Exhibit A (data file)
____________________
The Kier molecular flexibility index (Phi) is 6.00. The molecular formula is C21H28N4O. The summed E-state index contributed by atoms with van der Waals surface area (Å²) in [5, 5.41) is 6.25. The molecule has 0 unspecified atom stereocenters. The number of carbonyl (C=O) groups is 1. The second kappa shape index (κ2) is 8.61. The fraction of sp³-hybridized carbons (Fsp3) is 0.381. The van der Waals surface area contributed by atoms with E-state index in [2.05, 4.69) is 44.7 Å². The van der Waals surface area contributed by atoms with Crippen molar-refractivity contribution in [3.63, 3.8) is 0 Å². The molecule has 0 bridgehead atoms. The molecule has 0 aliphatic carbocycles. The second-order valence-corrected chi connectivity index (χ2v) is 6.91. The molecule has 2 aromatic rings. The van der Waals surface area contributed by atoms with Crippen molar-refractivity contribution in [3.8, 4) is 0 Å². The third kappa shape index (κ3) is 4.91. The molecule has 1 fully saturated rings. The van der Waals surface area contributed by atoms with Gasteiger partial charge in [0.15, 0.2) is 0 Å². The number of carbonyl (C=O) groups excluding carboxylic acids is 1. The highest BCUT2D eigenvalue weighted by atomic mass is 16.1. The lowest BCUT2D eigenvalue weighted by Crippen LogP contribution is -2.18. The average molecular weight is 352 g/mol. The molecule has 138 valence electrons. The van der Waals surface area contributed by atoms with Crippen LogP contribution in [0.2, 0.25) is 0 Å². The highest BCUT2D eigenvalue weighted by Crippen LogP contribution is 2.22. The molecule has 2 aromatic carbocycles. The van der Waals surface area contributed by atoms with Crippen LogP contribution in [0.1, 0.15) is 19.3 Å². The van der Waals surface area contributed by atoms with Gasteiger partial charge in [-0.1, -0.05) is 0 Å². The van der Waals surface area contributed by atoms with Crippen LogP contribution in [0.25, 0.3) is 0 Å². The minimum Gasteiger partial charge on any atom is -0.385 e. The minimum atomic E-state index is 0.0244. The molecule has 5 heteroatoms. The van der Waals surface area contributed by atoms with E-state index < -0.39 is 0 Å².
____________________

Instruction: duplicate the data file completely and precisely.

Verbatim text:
The Kier molecular flexibility index (Phi) is 6.00. The molecular formula is C21H28N4O. The summed E-state index contributed by atoms with van der Waals surface area (Å²) in [5, 5.41) is 6.25. The molecule has 0 unspecified atom stereocenters. The number of carbonyl (C=O) groups is 1. The second kappa shape index (κ2) is 8.61. The fraction of sp³-hybridized carbons (Fsp3) is 0.381. The van der Waals surface area contributed by atoms with E-state index in [2.05, 4.69) is 44.7 Å². The van der Waals surface area contributed by atoms with Crippen molar-refractivity contribution in [3.63, 3.8) is 0 Å². The molecule has 0 bridgehead atoms. The molecule has 0 aliphatic carbocycles. The second-order valence-corrected chi connectivity index (χ2v) is 6.91. The molecule has 2 aromatic rings. The van der Waals surface area contributed by atoms with Crippen molar-refractivity contribution in [3.8, 4) is 0 Å². The third kappa shape index (κ3) is 4.91. The molecule has 1 fully saturated rings. The van der Waals surface area contributed by atoms with Gasteiger partial charge in [0.15, 0.2) is 0 Å². The number of carbonyl (C=O) groups excluding carboxylic acids is 1. The highest BCUT2D eigenvalue weighted by atomic mass is 16.1. The lowest BCUT2D eigenvalue weighted by Crippen LogP contribution is -2.18. The average molecular weight is 352 g/mol. The molecule has 138 valence electrons. The van der Waals surface area contributed by atoms with Crippen LogP contribution in [0.2, 0.25) is 0 Å². The highest BCUT2D eigenvalue weighted by Crippen LogP contribution is 2.22. The molecule has 2 aromatic carbocycles. The van der Waals surface area contributed by atoms with Crippen LogP contribution in [0.1, 0.15) is 19.3 Å². The van der Waals surface area contributed by atoms with Gasteiger partial charge in [-0.1, -0.05) is 0 Å². The van der Waals surface area contributed by atoms with Crippen LogP contribution in [0.25, 0.3) is 0 Å². The minimum Gasteiger partial charge on any atom is -0.385 e. The minimum atomic E-state index is 0.0244. The molecule has 5 heteroatoms. The van der Waals surface area contributed by atoms with E-state index < -0.39 is 0 Å².